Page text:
My garage doesn’t stink of petroleum products. There are no oil stains on the floor. The car has a tiny fraction of the number of moving parts of the Honda so maintenance and repair costs should be much lower. But mostly, the joy is that the car is ready to go every day.


So what happens when I want to take a trip that’s farther than a home charge will take me? There is a lot of buzz about electric vehicle owners having “range anxiety” — the fear (I assume) that they will run out of charge before they get to their destination, and will be unable to find a charging station. I find that I have less anxiety than I had in gasoline powered cars. Here’s why:

a map showing the location of Supercharger stations in California

Superchargers in California, from A Better Route Planner

When you plan a trip in the Tesla, the navigation software calculates an optimum route. It takes into consideration elevation changes, traffic, and weather conditions. If you are going to run low on charge, it locates Tesla Superchargers along your route and adds them to your route plan. It often has you stop for charging more frequently but for shorter periods to minimize total trip time (EV batteries charge faster the more discharged they are). The large display in the car shows the status of the Superchargers, including a real-time count of available charging stalls.

My car will go about 300 miles on a full charge which, frankly, is more than can go. So on a trip to Los Angeles, I will take a couple of short breaks at one of several Supercharger stations. I plug in, I eat, I pee, the car charges, and I’m on my way.

I never have to play the game of “should I stop here, or try to make it to the next time I see a gas station sign?” I know in advance when I will stop and for how long. I know what to expect. I don’t have to worry about price.

There are no shortage of Superchargers in the US. But even if you are in a really out-of-the-way place, you can charge at non-Tesla charging stations, RV parks with electrical hookups, or (if you’re patient) anyplace with a regular old 110 volt power outlet.


I like the heat, but even my bad heat-loving self doesn’t like getting into a hot, stuffy car that’s been sitting in the sun and reached 120° inside. With the Tesla, I don’t have to. First (unless the battery is really low), it will turn on its air conditioning when necessary to keep the interior below 104° when the car is parked. If I’m making a quick stop (less than two hours), I just keep the aircon running at whatever temperature suits my mood. Failing that, I can turn on the aircon remotely from my phone and the car will be comfortably cool in about five minutes. There car even has a “Dog Mode” where it keeps the car at a pre-set temperature and displays a helpful message in large type on the main screen to assure passersby that Pooch is comfortably cool.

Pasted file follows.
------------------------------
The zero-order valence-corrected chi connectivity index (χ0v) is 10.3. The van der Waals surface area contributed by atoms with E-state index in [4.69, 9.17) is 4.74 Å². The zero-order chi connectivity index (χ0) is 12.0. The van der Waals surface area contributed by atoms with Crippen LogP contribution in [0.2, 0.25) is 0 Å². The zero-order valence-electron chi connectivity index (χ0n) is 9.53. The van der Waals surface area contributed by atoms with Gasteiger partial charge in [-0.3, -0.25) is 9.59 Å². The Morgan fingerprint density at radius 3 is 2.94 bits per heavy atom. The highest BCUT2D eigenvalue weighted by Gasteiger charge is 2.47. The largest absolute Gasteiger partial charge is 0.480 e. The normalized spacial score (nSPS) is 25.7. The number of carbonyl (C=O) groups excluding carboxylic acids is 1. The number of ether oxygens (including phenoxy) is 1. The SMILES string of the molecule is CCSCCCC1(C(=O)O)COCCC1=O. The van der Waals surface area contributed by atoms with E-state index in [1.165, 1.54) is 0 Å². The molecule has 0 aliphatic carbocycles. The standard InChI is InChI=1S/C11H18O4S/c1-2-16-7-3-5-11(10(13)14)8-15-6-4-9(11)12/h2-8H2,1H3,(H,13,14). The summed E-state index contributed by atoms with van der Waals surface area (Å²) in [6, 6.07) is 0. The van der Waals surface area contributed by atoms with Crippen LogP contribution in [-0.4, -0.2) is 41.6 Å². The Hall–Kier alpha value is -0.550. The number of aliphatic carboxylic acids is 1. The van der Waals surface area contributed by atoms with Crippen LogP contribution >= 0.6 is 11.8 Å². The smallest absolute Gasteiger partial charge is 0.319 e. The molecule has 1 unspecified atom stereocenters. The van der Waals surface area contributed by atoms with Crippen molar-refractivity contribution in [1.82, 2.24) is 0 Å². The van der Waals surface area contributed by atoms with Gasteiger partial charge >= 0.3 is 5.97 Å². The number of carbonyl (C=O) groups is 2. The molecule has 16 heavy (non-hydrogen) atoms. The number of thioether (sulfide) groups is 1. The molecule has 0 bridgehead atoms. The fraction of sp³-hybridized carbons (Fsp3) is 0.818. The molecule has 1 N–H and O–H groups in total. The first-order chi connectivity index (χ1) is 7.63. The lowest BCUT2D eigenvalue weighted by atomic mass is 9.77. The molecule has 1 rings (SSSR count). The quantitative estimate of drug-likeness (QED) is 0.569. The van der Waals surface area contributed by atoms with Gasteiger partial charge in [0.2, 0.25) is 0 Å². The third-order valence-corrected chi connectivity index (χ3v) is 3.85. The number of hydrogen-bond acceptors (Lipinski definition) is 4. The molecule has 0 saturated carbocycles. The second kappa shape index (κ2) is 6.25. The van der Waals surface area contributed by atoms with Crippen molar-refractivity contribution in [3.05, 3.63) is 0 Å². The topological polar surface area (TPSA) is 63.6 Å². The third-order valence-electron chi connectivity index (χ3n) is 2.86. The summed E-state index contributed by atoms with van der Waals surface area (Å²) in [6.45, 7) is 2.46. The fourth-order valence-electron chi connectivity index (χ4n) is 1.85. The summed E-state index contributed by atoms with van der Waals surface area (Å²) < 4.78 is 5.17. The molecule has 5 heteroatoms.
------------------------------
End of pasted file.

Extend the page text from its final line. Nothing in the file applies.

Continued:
(Wondering about battery drain? I left the aircon on the other day for two hours in direct sun on a 100° afternoon. It kept the interior at 74° the entire time, and used about 1% of the battery’s charge.)

field repairs

My charging cable started intermittently throwing errors. I made a service appointment using the app. At the appointed time, a friendly and efficient Tesla service representative showed up at my house, verified the problem, and replaced my cable under warranty with a new one. I understand that they do most repairs in the field, and that when a repair requires that you leave the vehicle at a service center, they loan you a new Tesla until yours is fixed.


The Honda came with a navigation system. I didn’t want it, but I had no choice. It seemed silly to buy a car you expect to keep for 15-20 years, and include bolted-in electronics that were obsolete before the car even left the factory. There you have it, though, and the Honda still has a navigation system with maps from 2008. (Yes, you can buy a DVD for $275 to update the maps, and they still won’t be as good as a free app on your smartphone. And what is this “DVD” of which you speak?)

The Tesla is always internet connected via WiFi (when in my garage) or cellular (when on the road). One advantage of that connectedness is that you get the same kind of real-time, traffic-aware mapping and routing that you get on your phone, but displayed on the Tesla’s 17″ screen. Another is that Tesla periodically pushes out updates to the car’s software, improving performance, adding features, and just generally keeping the car up to date. Even though my car is four years old, it has feature parity (hardware permitting) with brand-new models.


The big one: like all internet-connected products with licensed software, there is a way in which you don’t fully own a Tesla. Musk and Company can modify or disconnect you at any time. Just as Apple ultimately controls your iPhone experience, Tesla has the last word on what happens to your Tesla. Of course, some judicious hacking can bypass these controls, but I’m not so sure I want to trust my jailbreak hacks to control a 1,500 kg powerhouse traveling at 110 klicks with my fragile human body inside it.